A randomized controlled trial to determine whether beta-hydroxy-beta-methylbutyrate and/or eicosapentaenoic acid improves diaphragm and quadriceps strength in critically Ill mechanically ventilated patients

Gerald S. Supinski, Paul F. Netzel, Philip M. Westgate, Elizabeth A. Schroder, Lin Wang, Leigh Ann Callahan

Research output: Contribution to journalArticlepeer-review

4 Scopus citations

Abstract

Background: Intensive care unit acquired weakness is a serious problem, contributing to respiratory failure and reductions in ambulation. Currently, there is no pharmacological therapy for this condition. Studies indicate, however, that both beta-hydroxy-beta-methylbutyrate (HMB) and eicosapentaenoic acid (EPA) increase muscle function in patients with cancer and in older adults. The purpose of this study was to determine whether HMB and/or EPA administration would increase diaphragm and quadriceps strength in mechanically ventilated patients. Methods: Studies were performed on 83 mechanically ventilated patients who were recruited from the Medical Intensive Care Units at the University of Kentucky. Diaphragm strength was assessed as the trans-diaphragmatic pressure generated by supramaximal magnetic phrenic nerve stimulation (PdiTw). Quadriceps strength was assessed as leg force generated by supramaximal magnetic femoral nerve stimulation (QuadTw). Diaphragm and quadriceps thickness were assessed by ultrasound. Baseline measurements of muscle strength and size were performed, and patients were then randomized to one of four treatment groups (placebo, HMB 3 gm/day, EPA 2 gm/day and HMB plus EPA). Strength and size measurements were repeated 11 days after study entry. ANCOVA statistical testing was used to compare variables across the four experimental groups. Results: Treatments failed to increase the strength and thickness of either the diaphragm or quadriceps when compared to placebo. In addition, treatments also failed to decrease the duration of mechanical ventilation after study entry. Conclusions: These results indicate that a 10-day course of HMB and/or EPA does not improve skeletal muscle strength in critically ill mechanically ventilated patients. These findings also confirm previous reports that diaphragm and leg strength in these patients are profoundly low. Additional studies will be needed to examine the effects of other anabolic agents and innovative forms of physical therapy. Trial registration: ClinicalTrials.gov, NCT01270516. Registered 5 January 2011, https://clinicaltrials.gov/ct2/show/NCT01270516?term=Supinski&draw=2&rank=4.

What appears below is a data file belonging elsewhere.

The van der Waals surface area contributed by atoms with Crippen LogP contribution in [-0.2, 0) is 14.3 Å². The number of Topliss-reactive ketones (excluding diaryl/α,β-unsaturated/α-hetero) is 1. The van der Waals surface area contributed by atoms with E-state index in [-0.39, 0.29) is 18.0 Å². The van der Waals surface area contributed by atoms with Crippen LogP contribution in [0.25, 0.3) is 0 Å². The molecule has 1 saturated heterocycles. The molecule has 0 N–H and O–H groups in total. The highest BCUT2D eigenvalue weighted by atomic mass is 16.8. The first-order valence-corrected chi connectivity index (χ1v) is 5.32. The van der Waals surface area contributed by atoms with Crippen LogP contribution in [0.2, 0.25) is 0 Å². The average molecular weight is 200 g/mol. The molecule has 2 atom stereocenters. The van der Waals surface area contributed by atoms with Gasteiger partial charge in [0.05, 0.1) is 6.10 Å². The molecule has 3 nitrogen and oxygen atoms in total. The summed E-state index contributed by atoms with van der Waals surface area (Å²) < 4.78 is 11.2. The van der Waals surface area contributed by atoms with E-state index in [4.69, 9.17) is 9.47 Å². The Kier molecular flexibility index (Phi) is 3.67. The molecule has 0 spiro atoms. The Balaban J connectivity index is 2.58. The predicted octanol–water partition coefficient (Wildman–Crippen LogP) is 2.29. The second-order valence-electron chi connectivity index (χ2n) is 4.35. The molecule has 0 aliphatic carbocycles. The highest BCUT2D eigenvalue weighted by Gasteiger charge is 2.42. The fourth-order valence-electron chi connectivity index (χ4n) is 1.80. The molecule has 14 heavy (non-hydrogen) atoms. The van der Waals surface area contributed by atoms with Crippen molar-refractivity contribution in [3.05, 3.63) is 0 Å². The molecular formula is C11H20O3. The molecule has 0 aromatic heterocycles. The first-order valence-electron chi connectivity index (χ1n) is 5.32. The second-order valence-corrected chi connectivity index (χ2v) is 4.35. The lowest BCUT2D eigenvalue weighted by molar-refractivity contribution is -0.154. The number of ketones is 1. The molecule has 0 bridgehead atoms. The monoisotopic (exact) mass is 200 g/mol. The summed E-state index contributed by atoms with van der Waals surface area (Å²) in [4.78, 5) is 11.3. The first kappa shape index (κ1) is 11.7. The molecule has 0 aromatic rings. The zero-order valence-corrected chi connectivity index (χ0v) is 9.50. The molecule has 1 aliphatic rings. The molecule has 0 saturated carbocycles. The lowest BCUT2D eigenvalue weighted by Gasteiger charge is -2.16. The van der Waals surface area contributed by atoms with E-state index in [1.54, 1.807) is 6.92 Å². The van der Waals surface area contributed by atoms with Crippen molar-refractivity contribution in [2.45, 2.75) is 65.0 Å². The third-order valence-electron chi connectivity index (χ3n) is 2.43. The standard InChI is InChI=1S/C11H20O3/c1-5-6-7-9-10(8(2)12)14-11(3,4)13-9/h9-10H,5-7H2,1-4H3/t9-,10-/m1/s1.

Original languageEnglish
Article number308
JournalCritical Care
Volume25
Issue number1
DOIs
StatePublished - Dec 2021

Bibliographical note

Funding Information:
We wish to thank the medical ICU attending physicians and pulmonary critical care fellows at the University of Kentucky for their assistance in recruiting subjects for this study. We also wish to thank the Research Pharmacy Service of the University of Kentucky for their substantial work in formulating and delivering the study treatments.

Funding Information:
This work was supported by grants from the National Heart, Lung and Blood Institute R01HL113494 and R01HL141356 and the Department of Veterans Affairs 5I01BX002132. All funding bodies supported the design of the study and collection, analysis, and interpretation of data and in writing the manuscript.

Publisher Copyright:
© 2021, The Author(s).

Keywords

  • Beta-hydroxy-beta-methylbutyrate
  • Diaphragm weakness
  • Eicosapentaenoic acid
  • Limb muscle weakness
  • Mechanical ventilation
  • Respiratory failure

ASJC Scopus subject areas

  • Critical Care and Intensive Care Medicine

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